Budget

4/25/2017:  Understanding The Process of the Budget/ Spending Bills, Etc.

Thank You Heritage Action for the Info

The spending process can be confusing, so always good to review. There is the budget process, which allows for budget reconciliation. Once they begin on the FY18 budget, they are no longer able to use reconciliation for the FY17 budget (which is being used to repeal Obamacare). Katie is correct that they have been intending to use the reconciliation opportunity that comes with the FY18 budget for tax reform.

They are also working on a CR – this is the spending/appropriations process which is a completely different type of bill than a budget. They passed a 1-week CR that Trump signed late last night (Friday, 4/28/17), and are expected to work on drafting a longer-term CR next week that will likely go into September or some time in the fall.

Here is a good review of the terminology:

The Budget: Each year Congress is required to pass a budget resolution that sets the parameters for the spending and tax bills under consideration. A congressional budget is not signed by the President into law, but rather sets spending levels to each Appropriations subcommittee each fiscal year. The president proposes his own budget and sends it to Congress for consideration, but Congress is not bound by these suggestions.

Regular Appropriations Bills: These are annual bills that spend or “appropriate” money. The appropriations process is divided into 12 different bills, each one under the purview of a different appropriations subcommittee. In theory, Congress considers these bills separately.

Omnibus Spending Bill: For a variety of reasons, Congress usually fails to pass the regular individual appropriations bill on time. Instead, Congress usually bundles all 12 spending bills into one large bill at the end of the fiscal year, known as anomnibus. These bills are thousands of pages long and normally impossible to fully read by members and their staff. As a result,omnibus bills are often filled with special interest provisions inserted at the last minute.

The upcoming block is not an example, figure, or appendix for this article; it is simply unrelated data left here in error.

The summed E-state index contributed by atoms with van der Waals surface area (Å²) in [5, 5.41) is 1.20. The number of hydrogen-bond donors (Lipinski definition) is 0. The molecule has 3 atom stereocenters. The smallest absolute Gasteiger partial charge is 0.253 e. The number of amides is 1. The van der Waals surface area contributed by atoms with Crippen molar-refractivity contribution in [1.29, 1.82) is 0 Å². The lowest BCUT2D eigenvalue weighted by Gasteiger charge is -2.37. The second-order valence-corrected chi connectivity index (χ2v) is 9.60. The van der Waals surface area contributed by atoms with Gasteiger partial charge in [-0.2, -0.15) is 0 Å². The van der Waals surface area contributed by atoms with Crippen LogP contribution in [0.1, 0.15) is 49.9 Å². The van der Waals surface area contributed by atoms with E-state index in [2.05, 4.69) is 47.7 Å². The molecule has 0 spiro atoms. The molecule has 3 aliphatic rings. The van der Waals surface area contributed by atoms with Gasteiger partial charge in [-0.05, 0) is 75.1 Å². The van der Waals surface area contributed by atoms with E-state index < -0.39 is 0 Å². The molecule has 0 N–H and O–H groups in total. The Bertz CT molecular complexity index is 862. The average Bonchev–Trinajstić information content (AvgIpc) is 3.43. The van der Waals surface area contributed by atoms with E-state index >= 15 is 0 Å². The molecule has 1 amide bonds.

Continuing Resolution: As an alternative to passing an omnibus bill, Congress considers a continuing resolution (CR) to continue appropriations at the same levels as previously signed into law. At times, A CR will also make significant adjustments to specific spending programs or adding additional funding limitations (e.g. defunding Planned Parenthood, executive amnesty, etc.). A CR can extend funding for short periods of time or for an entire fiscal year. If Congress is backed up against a spending deadline, conservatives often push for a CR over an omnibus because it takes power away from the Appropriations Committees and avoids the danger of special interest provisions being inserted at the 11th hour.

Cromnibus: A cromnibus is a rare bill that contains elements of an omnibus spending bill and a CR. If, for example, the omnibus spending bill only bundles together 11 bills, but adds to it a CR that affects programs covered by the 12th, the conglomerate is called a cromnibus. Congress did this in 2014 when it bundled all regular appropriations bills except for the one funding the Department of Homeland Security (DHS) (with jurisdiction over executive amnesty) to set funding for the entire year. It then included a short-term CR for the DHS to extend funding for a few months.

Stephanie Kreuz

Regional Manager

Heritage Action for America

Cell: 202-258-4703